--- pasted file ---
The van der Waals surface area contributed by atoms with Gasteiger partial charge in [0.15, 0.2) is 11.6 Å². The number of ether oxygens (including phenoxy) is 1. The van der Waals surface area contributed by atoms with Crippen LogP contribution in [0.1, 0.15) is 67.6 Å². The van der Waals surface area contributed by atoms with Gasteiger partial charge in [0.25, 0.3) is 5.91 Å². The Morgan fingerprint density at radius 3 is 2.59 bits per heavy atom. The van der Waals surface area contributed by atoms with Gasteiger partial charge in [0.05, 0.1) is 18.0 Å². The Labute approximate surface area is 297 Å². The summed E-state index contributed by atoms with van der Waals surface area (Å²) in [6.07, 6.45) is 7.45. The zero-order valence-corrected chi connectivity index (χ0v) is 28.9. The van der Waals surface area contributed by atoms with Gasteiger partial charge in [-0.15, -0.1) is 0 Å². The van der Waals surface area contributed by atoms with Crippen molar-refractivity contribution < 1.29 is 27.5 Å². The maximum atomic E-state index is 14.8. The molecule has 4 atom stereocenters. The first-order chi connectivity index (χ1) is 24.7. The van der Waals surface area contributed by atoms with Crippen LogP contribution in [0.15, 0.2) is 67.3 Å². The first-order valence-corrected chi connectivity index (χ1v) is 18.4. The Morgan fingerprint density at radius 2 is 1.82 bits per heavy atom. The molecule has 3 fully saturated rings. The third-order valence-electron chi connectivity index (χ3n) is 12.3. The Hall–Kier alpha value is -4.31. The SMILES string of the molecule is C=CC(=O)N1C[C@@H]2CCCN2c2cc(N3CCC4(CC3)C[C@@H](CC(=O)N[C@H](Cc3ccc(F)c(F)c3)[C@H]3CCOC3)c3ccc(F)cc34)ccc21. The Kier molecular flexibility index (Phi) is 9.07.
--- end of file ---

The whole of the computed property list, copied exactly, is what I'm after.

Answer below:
The van der Waals surface area contributed by atoms with Gasteiger partial charge in [0.15, 0.2) is 11.6 Å². The number of ether oxygens (including phenoxy) is 1. The van der Waals surface area contributed by atoms with Crippen LogP contribution in [0.1, 0.15) is 67.6 Å². The van der Waals surface area contributed by atoms with Gasteiger partial charge in [0.25, 0.3) is 5.91 Å². The Morgan fingerprint density at radius 3 is 2.59 bits per heavy atom. The van der Waals surface area contributed by atoms with Gasteiger partial charge in [0.05, 0.1) is 18.0 Å². The Labute approximate surface area is 297 Å². The summed E-state index contributed by atoms with van der Waals surface area (Å²) in [6.07, 6.45) is 7.45. The zero-order valence-corrected chi connectivity index (χ0v) is 28.9. The van der Waals surface area contributed by atoms with Gasteiger partial charge in [-0.15, -0.1) is 0 Å². The van der Waals surface area contributed by atoms with Crippen molar-refractivity contribution < 1.29 is 27.5 Å². The maximum atomic E-state index is 14.8. The molecule has 4 atom stereocenters. The first-order chi connectivity index (χ1) is 24.7. The van der Waals surface area contributed by atoms with Crippen LogP contribution in [0.15, 0.2) is 67.3 Å². The first-order valence-corrected chi connectivity index (χ1v) is 18.4. The Morgan fingerprint density at radius 2 is 1.82 bits per heavy atom. The molecule has 3 fully saturated rings. The third-order valence-electron chi connectivity index (χ3n) is 12.3. The Hall–Kier alpha value is -4.31. The SMILES string of the molecule is C=CC(=O)N1C[C@@H]2CCCN2c2cc(N3CCC4(CC3)C[C@@H](CC(=O)N[C@H](Cc3ccc(F)c(F)c3)[C@H]3CCOC3)c3ccc(F)cc34)ccc21. The Kier molecular flexibility index (Phi) is 9.07.